It’s a bit unfortunate that the authors used the word “design” so much; it got the ID activists all hot and bothered even though there was nothing in this commentary to support that these networks were consistent with ID. It’s the same lazy figure of speech that seems to have led Dr. Egnor to think that, when doctors say an organ or structure is “designed” to do some function or other, they really mean it was designed by some being.
All this was going through my mind, when it occurred to me that systems biology could be viewed as the latest contribution of evolutionary theory to medicine. I was actually rather that I had taken some notes on Dr. Hood’s talk, which was quite fascinating, if a bit more optimistic than I consider warranted. It started out with an explanation of biology as an informational science, with the key discoveries being:
- The theory of evolution, which told us how biological information evolves.
- Gregor Mendel’s discoveries, which told us how biological information is passed on to an organism’s progeny.
- Watson and Crick’s discovery of the DNA double helix, which told us how biological information is stored and passed on.
- The Human Genome Project, which gave us the basic information stored in human DNA upon which the organism is based.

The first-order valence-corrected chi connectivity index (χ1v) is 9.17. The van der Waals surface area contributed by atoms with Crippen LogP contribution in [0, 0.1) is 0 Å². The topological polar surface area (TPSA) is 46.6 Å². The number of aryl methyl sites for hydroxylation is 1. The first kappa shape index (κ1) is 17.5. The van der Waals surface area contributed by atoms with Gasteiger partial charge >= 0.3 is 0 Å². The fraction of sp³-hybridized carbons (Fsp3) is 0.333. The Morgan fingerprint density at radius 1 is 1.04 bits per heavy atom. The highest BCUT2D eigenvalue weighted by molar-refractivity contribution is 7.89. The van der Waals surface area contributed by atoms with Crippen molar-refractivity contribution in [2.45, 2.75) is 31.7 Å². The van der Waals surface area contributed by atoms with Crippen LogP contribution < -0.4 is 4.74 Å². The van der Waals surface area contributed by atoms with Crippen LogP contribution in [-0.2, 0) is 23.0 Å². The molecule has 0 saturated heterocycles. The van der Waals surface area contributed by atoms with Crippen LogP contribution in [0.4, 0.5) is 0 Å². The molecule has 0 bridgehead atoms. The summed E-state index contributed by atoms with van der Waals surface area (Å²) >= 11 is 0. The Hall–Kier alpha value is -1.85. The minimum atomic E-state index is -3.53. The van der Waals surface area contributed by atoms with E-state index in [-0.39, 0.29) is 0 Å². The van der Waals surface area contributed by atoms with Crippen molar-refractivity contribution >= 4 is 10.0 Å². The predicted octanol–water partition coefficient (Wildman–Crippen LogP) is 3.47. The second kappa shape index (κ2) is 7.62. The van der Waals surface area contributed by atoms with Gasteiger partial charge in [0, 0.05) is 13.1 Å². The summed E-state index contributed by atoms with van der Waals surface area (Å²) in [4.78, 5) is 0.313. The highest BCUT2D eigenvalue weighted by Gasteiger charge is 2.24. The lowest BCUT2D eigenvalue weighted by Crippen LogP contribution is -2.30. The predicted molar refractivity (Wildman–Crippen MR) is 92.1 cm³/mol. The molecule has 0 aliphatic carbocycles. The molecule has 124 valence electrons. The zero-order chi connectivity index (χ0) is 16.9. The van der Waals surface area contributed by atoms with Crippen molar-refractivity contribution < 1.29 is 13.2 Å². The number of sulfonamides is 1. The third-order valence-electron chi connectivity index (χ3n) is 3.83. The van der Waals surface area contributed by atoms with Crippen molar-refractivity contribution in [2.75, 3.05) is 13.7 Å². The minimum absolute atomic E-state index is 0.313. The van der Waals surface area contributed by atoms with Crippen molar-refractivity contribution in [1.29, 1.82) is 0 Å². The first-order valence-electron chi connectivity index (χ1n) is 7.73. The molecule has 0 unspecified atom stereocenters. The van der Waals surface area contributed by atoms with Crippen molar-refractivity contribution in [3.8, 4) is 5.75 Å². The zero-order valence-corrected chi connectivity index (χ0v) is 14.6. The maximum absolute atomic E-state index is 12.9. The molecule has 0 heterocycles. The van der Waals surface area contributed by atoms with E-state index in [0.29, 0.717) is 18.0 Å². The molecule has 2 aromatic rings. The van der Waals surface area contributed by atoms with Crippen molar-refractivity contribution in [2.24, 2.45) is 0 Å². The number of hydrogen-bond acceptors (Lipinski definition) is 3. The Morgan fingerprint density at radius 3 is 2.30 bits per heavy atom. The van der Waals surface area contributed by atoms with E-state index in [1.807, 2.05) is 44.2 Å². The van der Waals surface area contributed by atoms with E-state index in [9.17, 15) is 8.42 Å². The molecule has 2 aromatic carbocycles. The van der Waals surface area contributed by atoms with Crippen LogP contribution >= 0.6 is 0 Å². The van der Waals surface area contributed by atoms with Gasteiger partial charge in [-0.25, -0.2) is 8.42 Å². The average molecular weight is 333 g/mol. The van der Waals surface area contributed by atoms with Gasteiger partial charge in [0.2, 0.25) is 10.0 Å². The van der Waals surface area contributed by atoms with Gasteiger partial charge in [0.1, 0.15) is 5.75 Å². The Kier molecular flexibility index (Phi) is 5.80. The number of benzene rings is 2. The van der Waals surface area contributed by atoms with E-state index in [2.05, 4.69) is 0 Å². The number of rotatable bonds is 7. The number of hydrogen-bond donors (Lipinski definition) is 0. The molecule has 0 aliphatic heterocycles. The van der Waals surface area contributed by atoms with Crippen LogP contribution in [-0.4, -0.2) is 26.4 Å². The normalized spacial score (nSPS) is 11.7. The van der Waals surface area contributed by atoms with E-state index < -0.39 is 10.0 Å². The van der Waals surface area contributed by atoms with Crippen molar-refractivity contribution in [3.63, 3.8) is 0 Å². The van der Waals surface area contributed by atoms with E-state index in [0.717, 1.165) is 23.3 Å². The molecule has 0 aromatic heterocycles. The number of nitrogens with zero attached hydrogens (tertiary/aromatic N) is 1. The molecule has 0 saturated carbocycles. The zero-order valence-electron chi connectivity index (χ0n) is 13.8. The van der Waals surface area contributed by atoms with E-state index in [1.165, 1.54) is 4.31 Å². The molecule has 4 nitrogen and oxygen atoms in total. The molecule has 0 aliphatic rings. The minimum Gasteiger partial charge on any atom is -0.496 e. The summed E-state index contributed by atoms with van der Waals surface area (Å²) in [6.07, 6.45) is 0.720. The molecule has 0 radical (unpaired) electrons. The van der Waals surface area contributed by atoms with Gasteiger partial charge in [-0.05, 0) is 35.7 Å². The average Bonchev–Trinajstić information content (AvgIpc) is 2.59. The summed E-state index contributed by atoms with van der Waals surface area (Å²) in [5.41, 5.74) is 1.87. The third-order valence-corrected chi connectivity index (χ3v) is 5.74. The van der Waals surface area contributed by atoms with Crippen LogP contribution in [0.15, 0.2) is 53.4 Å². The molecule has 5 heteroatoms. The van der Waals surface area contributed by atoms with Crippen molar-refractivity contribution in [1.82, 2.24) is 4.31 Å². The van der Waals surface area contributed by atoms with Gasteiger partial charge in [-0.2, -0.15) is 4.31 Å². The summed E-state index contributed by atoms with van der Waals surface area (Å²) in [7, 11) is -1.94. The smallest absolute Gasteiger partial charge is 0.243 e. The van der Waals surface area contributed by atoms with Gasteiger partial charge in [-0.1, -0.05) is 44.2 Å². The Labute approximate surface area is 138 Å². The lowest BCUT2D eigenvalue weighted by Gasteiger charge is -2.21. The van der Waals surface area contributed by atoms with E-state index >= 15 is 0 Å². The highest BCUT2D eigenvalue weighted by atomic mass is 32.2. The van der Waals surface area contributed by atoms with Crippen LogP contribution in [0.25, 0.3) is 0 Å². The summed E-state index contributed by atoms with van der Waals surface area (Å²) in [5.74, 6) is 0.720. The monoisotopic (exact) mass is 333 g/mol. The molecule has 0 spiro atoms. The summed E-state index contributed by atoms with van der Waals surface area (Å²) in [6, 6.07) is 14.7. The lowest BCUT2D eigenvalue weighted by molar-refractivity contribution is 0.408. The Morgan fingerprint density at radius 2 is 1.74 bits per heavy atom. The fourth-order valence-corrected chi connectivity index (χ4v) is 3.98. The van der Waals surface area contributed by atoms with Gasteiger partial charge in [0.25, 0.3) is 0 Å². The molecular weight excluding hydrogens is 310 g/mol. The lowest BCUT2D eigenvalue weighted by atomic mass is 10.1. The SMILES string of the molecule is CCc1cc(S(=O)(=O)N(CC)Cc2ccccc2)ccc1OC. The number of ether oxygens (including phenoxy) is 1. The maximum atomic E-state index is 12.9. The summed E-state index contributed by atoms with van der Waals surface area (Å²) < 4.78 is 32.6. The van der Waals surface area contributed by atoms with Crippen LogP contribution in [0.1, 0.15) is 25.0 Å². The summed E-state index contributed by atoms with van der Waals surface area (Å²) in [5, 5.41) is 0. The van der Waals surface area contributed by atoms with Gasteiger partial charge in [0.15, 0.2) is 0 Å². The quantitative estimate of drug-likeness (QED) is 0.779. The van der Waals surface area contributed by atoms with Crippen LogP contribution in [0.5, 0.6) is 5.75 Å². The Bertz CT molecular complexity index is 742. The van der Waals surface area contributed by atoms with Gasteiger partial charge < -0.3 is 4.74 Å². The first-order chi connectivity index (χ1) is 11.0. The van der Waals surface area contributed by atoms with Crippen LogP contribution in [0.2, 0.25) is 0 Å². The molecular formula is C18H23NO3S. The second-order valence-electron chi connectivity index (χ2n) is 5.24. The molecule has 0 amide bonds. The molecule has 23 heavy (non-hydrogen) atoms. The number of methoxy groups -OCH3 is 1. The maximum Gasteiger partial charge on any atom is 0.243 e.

Dr. Hood’s contention is that biological information is mostly digital (the genetic code) and thus ultimately knowable but that environmental factors represent analog information that impinges and modifies the inherent biological information. Those environmental factors represent factors that act both on the individual organism, leading certain networks to be activated or deactivated, and on the population as selection pressure for evolution. Dr. Hood spoke of a hierarchy of biological information that ranged from DNA to RNA to protein to regulatory networks to cells to multicellular organisms to populations to ecologies, information from all of which are used to try to understand gene regulatory networks. (I may have missed a link or two; he was really talking fast at this point.) Systems biology consists of a “parts assessment” (understanding the components of the biological networks) and the assembly of individual circuits and understanding how they are put together to form more complex collective circuits. These circuits consist of elements (called “nodes”) and interactions (called “edges”); these interactions can give rise to emergent properties. And Dr. Hood is by no means alone in studying these questions. For example, there’s the Evolutionary Systems Biology Group at SRI and the work going on at the Institute for Genomics and Systems Biology at the University of Chicago, just to pick a couple out of a search.